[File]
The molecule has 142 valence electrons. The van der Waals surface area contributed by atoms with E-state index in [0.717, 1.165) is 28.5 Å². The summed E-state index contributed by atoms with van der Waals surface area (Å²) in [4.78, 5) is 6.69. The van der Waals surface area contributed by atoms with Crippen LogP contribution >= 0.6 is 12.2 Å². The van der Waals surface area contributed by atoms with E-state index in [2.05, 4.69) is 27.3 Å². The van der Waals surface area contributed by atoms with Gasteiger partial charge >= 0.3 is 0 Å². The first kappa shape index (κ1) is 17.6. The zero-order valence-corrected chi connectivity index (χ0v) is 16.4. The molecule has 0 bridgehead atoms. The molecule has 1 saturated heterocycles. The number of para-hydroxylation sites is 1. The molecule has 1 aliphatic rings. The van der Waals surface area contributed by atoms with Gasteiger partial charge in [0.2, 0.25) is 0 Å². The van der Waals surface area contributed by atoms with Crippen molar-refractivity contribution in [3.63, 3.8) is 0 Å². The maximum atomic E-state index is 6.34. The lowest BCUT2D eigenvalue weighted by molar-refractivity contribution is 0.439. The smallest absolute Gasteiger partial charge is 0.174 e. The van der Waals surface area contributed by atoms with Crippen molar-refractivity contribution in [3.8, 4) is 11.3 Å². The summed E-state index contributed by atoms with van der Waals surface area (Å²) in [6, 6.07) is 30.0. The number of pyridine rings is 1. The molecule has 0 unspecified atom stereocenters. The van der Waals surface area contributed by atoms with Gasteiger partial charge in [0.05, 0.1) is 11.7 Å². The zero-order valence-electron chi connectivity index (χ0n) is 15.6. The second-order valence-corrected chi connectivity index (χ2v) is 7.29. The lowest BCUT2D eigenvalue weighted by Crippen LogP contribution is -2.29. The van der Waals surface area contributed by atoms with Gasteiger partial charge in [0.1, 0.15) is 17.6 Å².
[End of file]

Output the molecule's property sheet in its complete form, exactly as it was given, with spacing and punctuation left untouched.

The molecule has 142 valence electrons. The van der Waals surface area contributed by atoms with E-state index in [0.717, 1.165) is 28.5 Å². The summed E-state index contributed by atoms with van der Waals surface area (Å²) in [4.78, 5) is 6.69. The van der Waals surface area contributed by atoms with Crippen LogP contribution >= 0.6 is 12.2 Å². The van der Waals surface area contributed by atoms with E-state index in [2.05, 4.69) is 27.3 Å². The van der Waals surface area contributed by atoms with Gasteiger partial charge >= 0.3 is 0 Å². The first kappa shape index (κ1) is 17.6. The zero-order valence-corrected chi connectivity index (χ0v) is 16.4. The molecule has 0 bridgehead atoms. The molecule has 1 saturated heterocycles. The number of para-hydroxylation sites is 1. The molecule has 1 aliphatic rings. The van der Waals surface area contributed by atoms with Gasteiger partial charge in [0.2, 0.25) is 0 Å². The van der Waals surface area contributed by atoms with Crippen molar-refractivity contribution in [3.63, 3.8) is 0 Å². The maximum atomic E-state index is 6.34. The lowest BCUT2D eigenvalue weighted by molar-refractivity contribution is 0.439. The smallest absolute Gasteiger partial charge is 0.174 e. The van der Waals surface area contributed by atoms with Crippen molar-refractivity contribution in [3.8, 4) is 11.3 Å². The summed E-state index contributed by atoms with van der Waals surface area (Å²) in [6, 6.07) is 30.0. The number of pyridine rings is 1. The molecule has 0 unspecified atom stereocenters. The van der Waals surface area contributed by atoms with Gasteiger partial charge in [0.05, 0.1) is 11.7 Å². The zero-order valence-electron chi connectivity index (χ0n) is 15.6. The second-order valence-corrected chi connectivity index (χ2v) is 7.29. The lowest BCUT2D eigenvalue weighted by Crippen LogP contribution is -2.29. The van der Waals surface area contributed by atoms with Gasteiger partial charge in [0.1, 0.15) is 17.6 Å².